With the help of a small team of African Union troops, the coalition government also began a counteroffensive in February 2009 to assume full control of the southern half of the country. To solidify its rule, the TFG formed an alliance with the Islamic Courts Union, other members of the Alliance for the Re-liberation of Somalia, and Ahlu Sunna Waljama'a, a moderate Sufi militia. Furthermore, Al-Shabaab and Hizbul Islam, the two main Islamist groups in opposition, began to fight amongst themselves in mid-2009.
As a truce, in March 2009, Somalia's coalition government announced that it would re-implement shari'a as the nation's official judicial system. However, conflict continued in the southern and central parts of the country. Within months, the coalition government had gone from holding about 70% of south-central Somalia's conflict zones, territory which it had inherited from the previous Yusuf administration, to losing control of over 80% of the disputed territory to the Islamist insurgents.
War in Somalia (2009–present)
In November 2010, a new technocratic government was elected to office, which enacted numerous reforms. Among these, in its first 50 days in office, the new administration completed its first monthly payment of stipends to government soldiers, and initiated the implementation of a full biometric register for the security forces within a window of four months.
By August 2011, the new government and its AMISOM allies had managed to capture all of Mogadishu from the Al-Shabaab militants. An ideological rift within Al-Shabaab's leadership also emerged in response to pressure from the recent drought and the assassination of top officials in the organization.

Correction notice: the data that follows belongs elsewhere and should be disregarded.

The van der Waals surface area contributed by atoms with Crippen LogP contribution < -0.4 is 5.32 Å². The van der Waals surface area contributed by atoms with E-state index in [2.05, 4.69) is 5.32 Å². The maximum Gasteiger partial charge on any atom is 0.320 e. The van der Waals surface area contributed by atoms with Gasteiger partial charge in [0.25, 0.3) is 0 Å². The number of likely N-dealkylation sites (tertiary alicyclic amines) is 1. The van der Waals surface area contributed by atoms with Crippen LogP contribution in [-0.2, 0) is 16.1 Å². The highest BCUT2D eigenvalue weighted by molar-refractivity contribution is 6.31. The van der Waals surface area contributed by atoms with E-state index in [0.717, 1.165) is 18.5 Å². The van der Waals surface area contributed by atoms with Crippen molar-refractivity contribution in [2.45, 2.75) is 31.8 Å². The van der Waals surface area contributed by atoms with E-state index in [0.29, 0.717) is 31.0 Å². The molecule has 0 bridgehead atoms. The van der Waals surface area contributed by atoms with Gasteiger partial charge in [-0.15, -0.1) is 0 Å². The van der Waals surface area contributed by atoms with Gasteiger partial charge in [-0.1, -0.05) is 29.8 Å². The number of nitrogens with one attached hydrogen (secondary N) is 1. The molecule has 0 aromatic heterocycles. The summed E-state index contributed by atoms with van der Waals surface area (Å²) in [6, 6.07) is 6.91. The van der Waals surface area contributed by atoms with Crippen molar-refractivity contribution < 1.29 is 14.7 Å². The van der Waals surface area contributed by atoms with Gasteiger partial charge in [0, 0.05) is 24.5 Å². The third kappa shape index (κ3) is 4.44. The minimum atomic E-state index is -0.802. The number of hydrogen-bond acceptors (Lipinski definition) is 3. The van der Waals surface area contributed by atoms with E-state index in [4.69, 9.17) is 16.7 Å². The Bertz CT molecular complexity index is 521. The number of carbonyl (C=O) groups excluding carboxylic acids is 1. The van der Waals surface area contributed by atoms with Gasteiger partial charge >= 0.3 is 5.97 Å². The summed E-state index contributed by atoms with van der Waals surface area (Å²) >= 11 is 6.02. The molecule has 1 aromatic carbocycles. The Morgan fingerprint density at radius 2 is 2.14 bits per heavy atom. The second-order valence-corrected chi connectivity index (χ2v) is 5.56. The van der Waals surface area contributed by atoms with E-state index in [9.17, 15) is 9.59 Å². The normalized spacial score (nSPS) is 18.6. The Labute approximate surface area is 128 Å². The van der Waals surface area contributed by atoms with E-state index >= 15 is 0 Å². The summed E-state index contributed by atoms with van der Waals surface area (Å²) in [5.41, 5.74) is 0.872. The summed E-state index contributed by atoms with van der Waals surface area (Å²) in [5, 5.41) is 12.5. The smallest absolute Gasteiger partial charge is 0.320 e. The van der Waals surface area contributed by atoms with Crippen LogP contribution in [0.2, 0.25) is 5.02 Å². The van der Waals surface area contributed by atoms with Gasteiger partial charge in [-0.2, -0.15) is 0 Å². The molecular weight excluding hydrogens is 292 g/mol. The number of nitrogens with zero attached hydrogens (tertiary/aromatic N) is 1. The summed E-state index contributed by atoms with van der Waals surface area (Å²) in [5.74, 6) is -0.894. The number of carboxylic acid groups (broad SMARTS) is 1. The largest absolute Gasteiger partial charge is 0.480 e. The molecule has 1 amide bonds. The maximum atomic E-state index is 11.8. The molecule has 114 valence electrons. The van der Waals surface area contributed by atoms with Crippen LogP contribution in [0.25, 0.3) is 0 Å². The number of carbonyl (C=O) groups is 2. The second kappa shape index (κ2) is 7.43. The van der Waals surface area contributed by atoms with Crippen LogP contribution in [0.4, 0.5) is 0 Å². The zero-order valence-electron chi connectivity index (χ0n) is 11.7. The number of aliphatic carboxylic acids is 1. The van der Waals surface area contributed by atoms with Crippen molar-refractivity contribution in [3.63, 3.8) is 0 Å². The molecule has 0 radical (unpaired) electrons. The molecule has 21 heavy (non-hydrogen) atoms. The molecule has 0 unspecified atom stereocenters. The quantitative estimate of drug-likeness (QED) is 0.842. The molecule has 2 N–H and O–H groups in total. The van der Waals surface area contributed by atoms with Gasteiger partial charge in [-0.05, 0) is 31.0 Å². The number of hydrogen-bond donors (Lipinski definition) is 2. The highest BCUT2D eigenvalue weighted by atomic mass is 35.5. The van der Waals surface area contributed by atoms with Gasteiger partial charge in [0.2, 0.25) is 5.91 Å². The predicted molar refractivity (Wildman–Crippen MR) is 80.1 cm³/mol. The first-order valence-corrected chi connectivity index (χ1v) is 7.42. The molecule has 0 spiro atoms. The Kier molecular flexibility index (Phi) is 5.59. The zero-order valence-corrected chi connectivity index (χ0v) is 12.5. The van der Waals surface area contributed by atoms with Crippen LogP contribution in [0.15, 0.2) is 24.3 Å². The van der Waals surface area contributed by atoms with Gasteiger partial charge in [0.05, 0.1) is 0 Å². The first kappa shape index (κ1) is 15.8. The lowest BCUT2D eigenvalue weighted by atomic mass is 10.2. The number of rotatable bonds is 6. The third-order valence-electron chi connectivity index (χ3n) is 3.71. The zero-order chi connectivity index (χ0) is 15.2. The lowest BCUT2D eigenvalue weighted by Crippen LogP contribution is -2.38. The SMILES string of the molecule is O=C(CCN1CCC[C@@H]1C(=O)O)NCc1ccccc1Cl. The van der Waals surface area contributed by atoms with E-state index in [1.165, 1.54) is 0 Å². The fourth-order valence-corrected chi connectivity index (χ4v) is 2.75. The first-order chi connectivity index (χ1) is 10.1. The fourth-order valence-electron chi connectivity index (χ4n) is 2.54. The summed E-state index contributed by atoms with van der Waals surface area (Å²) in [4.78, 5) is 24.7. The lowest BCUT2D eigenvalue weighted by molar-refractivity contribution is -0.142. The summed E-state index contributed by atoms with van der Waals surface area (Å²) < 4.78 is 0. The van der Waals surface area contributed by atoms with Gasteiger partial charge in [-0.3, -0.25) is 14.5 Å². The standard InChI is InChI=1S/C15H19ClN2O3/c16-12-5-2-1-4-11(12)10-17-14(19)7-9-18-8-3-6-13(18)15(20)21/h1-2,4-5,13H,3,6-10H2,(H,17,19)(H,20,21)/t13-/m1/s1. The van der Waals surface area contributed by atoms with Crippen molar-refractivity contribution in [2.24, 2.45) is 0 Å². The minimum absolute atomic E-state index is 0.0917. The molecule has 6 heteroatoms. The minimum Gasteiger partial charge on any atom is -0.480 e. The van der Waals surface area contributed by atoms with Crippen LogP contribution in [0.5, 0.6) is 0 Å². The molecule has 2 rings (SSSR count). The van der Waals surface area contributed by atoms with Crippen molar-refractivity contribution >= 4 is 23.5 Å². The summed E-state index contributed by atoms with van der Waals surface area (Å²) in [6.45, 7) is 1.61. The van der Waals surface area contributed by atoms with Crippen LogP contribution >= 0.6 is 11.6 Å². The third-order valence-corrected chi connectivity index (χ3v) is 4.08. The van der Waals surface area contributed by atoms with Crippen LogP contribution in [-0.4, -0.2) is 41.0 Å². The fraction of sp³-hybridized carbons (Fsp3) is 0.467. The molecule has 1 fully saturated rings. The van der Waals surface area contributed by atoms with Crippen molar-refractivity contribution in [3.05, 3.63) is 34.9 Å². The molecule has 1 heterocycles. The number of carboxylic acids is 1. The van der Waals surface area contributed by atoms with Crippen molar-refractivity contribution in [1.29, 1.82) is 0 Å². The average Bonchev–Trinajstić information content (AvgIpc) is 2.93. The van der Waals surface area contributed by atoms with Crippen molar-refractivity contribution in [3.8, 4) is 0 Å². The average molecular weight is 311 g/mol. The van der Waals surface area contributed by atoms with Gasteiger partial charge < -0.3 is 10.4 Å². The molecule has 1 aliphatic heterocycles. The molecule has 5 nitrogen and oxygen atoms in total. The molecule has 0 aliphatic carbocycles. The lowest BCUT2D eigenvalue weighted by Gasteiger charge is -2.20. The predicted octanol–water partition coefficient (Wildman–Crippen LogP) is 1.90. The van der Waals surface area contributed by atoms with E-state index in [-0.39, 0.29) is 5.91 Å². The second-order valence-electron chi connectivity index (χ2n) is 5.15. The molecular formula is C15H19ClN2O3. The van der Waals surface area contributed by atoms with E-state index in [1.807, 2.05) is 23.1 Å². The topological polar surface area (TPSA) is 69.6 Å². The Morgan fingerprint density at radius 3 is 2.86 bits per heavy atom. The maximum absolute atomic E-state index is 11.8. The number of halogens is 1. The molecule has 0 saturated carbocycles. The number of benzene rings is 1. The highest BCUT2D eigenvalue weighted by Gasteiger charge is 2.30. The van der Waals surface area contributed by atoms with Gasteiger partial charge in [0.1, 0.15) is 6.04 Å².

In October 2011, a coordinated operation between the Somali military and the Kenyan military began against the Al-Shabaab group of insurgents in southern Somalia. The mission was officially led by the Somali army, with the Kenyan forces providing a support role. In early June 2012, Kenyan forces were formally integrated into AMISOM. Analysts expect the additional AU troop reinforcements to help the Somali authorities gradually expand their territorial control.
- Consolidation of states within Somalia (1998–2006)
- Factions in the Somali Civil War
- Mogadishu Line
- Operation Deliverance
- Operation Linda Nchi
- List of conflicts in the Horn of Africa
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|Wikimedia Commons has media related to: Somali Civil War|
- Somalia's Struggle for Stability from The NewsHour with Jim Lehrer
- Somalia – War situation since 1991 on France 24 Special Report on France 24 news channel
- Somali – U.S. Relations from the Dean Peter Krogh Foreign Affairs Digital Archives
- Somalia Operations: Lessons Learned by Kenneth Allard (CCRP, 1995)
- "Preserving American Security Ties to Somalia," by Michael Johns, Heritage Foundation, December 26, 1989.
- Changed Arab attitudes to Somalia Conflict
- Leaked cables confirm U.S. role in Somalia war